The Danish Shellfish Centre on the island of Mors is the co-founder of a new programme for people living in the Limfjord area: grow your own shellfish in the fjord.
The Limfjord is liberally scattered with the finest and tastiest oysters and mussels in the world, and the residents of the four towns and cities close to the fjord now have the chance to create small ‘allotments’ where they can cultivate and harvest the tasty shellfish, along with a little ‘garnish’ in the form of seaweed. Carsten Fomsgaard Nielsen, a biologist from Danish Shellfish Centre—which is a part of DTU Aqua—was involved in establishing the programme and serves as a consultant to the fjord garden associations.
The gardens need neither watering or weeding in the conventional sense, it is simply a matter of removing any unwanted creatures from the lines. So it is quite easy to become a shellfish farmer, and today—not long after the ‘Fjord gardens in the Limfjord’ project was launched—each of the four associations has between 50 and 100 members.
The ‘allotments’ can take the form of a clearly marked area featuring long lines running a fair way out into the water, or a series of small platforms onto which the ‘farmer’ can walk directly. In Nykøbing Mors, for example, the farm comprises four 250-metre lines, on which are suspended ‘stockings’ filled with mussels that the Danish Shellfish Centre collected in May. Later on, the plan is for the associations themselves to hang out the bunches for the mussel larvae to attach themselves to. The mussels grow large enough—and mature sufficiently—to eat over the course of a year.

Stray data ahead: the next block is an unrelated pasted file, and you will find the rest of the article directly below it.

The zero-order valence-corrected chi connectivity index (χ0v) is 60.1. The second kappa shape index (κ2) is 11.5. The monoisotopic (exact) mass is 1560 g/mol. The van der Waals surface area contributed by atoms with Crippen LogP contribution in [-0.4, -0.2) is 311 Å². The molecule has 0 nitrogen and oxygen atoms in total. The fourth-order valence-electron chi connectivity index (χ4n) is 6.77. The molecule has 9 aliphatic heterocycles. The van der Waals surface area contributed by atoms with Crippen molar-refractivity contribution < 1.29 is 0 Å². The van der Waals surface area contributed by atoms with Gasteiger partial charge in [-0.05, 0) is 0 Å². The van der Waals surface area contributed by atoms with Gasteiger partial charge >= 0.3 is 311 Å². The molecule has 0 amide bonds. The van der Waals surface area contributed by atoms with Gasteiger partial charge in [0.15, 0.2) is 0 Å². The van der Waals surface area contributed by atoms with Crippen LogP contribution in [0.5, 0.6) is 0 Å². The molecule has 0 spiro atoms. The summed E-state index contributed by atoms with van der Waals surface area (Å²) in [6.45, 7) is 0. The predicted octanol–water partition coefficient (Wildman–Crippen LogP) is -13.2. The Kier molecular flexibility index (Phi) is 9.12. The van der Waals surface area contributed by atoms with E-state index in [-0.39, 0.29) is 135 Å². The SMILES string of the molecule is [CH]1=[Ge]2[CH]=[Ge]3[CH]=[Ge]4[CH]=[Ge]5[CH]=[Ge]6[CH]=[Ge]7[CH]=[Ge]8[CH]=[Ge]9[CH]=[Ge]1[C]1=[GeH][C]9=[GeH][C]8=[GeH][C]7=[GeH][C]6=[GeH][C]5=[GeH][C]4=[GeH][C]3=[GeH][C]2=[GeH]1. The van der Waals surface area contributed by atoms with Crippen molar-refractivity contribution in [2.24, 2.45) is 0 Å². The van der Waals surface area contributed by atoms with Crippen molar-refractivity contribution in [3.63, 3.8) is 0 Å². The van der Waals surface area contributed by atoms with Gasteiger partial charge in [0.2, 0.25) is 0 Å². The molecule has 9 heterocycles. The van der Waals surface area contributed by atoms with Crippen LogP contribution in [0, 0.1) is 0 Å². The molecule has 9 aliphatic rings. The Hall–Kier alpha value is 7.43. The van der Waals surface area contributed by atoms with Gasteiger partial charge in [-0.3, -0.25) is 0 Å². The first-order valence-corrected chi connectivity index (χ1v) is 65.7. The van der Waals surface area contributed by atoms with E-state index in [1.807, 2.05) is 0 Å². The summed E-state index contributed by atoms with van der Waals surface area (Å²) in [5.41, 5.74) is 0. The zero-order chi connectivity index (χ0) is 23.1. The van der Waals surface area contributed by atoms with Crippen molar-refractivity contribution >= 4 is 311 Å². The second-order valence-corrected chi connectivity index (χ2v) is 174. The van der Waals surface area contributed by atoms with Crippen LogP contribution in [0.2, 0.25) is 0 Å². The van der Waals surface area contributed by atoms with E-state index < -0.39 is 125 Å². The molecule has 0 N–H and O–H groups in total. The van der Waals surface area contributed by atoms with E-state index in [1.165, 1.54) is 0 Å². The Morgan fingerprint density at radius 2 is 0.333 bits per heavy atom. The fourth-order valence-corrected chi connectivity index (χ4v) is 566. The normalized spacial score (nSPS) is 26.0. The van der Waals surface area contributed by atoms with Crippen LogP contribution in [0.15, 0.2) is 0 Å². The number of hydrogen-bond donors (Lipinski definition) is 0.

The oyster larvae are collected on small plastic discs (also called ‘Chinese hats’) and then placed in trays. They grow to edible size in three to four years.
If you would like to supplement the protein with a vegetable element, you can buy small seaweed plants on long tracking lines for installing during the autumn; the mature plants are ready for harvesting eight months later. Cultivating both seaweed and mussels is otherwise beneficial for the aquatic environment, because the plants ingest nutrients from the water and convert them into beneficial proteins, while the lines serve as a type of ‘suspended reef’ for a variety of creatures.
Facts about the fjord gardens
Photo: Morsø Folkeblad
The fjord gardens at Løgstør and Aalborg are quay-based installations in former harbour areas that are no longer in use.
At Lemvig and Nykøbing Mors, long-line installations have been set up farther out in the fjord.
Membership of the Fjord Gardens Associations costs DKK 300 per year.
The Limfjord Council has applied for—and been granted—funding for the project from the Nordea Fonden foundation, and the Danish Shellfish Centre is responsible for establishing the installations. The centre also holds courses for the future fjord farmers, focusing on the actual cultivation process and on how to eliminate potential problems with food safety, given that foods cultivated in these gardens are not subject to classic food checks.
“In consultation with the Limfjord Museum, we pass on all necessary information about what happens during the year in a fjord garden, and about how to deal with any unwanted creatures,” relates Carsten Fomsgaard Nielsen, who is delighted with the new initiative that is giving plenty of people in North Jutland both interesting social experiences and good food for the table.
Article by Marianne Vang Ryde, DTU Online News